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5 Tips to Make Your Business Stand Out

According to a study by McKinsey, 58% of a brand’s consumers do not remain loyal to the brand in the long term. Reasons vary and may include poor marketing, unoriginal selling points, mundane products, and better offers by competitors.

In a world where the competition among businesses is rife, differentiating and building your own identity can be a relatively arduous task. But it is not impossible, as history has proven with big brands like Coca Cola, McDonalds, and Gillette; all of whom built their brand identities to command a significant share of the market. Effective differentiation is a challenge many small businesses face, as they are forced to compete against larger, more established brands.

Here are five tips to help your business stand out from the crowd and ensure you’re on the right track to making your brand grow.

1. Exemplary Customer Service

Treat your customers like royalty by attending to their desires and giving them what they want. Customers have an expectation of great service and will not put up with waiting in long lines or receiving poor responses from representatives. Around 75% of customers state that they consider customer service a true test of a company’s competence. Well-known companies with great customer service include Amazon and Hyundai. But even small companies seem to be doing much better in this area, as they have discovered the loyalty-generating power of remarkable customer support.

2. Unique Branding

Ten seconds is all it takes for consumers to form a major first impression of a brand. Find a way to stand out from your competitors. For example, the world-famous coffee chain Starbucks uses a mermaid for their logo. Nothing significant to the brand, but it differentiates the brand from competitors. Brand colour is another factor that increases brand recognition; stick to consistent branding colour and font helps improve that. Think of McDonald’s golden arches or Coca Cola’s vibrant red. When 90% of purchasing decisions are made subconsciously, brand recognition matters.

3. Rewarding Customer Loyalty

Keep consumers loyal by constantly rewarding them. 83% of customers say loyalty programs make them more likely to purchase more from a particular brand. Take Starbucks, for example. They have created a rewards program that keeps customers coming back via feasible mobile app for points on every dollar spent, free drinks, refills, and many other perks. As much as you want new customers, loyal customers are 17 times more likely to recommend your business to family and friends and contribute greatly to your ROI. As existing customers already know and trust your business, you don’t have to spend as much on time and marketing efforts to get them to purchase from you.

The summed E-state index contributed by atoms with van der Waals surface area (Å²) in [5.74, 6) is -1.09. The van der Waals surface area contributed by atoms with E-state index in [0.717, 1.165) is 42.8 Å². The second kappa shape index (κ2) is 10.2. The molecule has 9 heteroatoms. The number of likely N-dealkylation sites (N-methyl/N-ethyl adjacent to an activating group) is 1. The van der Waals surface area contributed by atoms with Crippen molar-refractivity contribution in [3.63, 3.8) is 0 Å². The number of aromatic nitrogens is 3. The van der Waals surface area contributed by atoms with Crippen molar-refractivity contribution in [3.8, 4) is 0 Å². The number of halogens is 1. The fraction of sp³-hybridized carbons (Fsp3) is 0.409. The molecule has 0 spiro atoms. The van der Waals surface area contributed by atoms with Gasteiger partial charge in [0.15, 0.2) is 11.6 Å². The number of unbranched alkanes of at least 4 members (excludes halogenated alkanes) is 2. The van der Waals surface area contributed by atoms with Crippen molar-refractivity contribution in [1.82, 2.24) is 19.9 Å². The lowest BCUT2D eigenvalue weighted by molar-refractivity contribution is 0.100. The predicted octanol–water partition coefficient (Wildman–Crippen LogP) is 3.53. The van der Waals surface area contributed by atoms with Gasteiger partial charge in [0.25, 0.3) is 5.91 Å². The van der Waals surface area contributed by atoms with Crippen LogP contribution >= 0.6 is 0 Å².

4. Strong Online Presence

In the current digital age, 97% of consumers find local businesses online first. Hence, it is essential you build a strong online presence if you wish for your business to succeed. Ensure your local SEO is up to standard so that your website is visible in top results of search engines for consumers to seek. Have a good VEO strategy so that consumers can simply use semantic search to search for your brand. Have your business listed in as many directories as possible. Create engaging content on social media as much as possible for consumers to learn more about your brand and engage with your brand.

5. Differentiation From Competitors

Finding and exploiting holes in your competitor’s business model is a great way to differentiate your company and stand out in the market. For example, a direct-to-consumer brand named Warby Parker found ways to disrupt the supply chain to bring quality products to consumers at a lower price. It’s easy to get caught up in the excitement and pressure of your new venture and forget that you have competition. There could be other entrepreneurs building similar solutions, so check out review sites and forums for insights on the weakest points of your competitors’ products and services. This can provide you with a competitive edge in your market to avoid or improve upon your competitor’s shortcomings.

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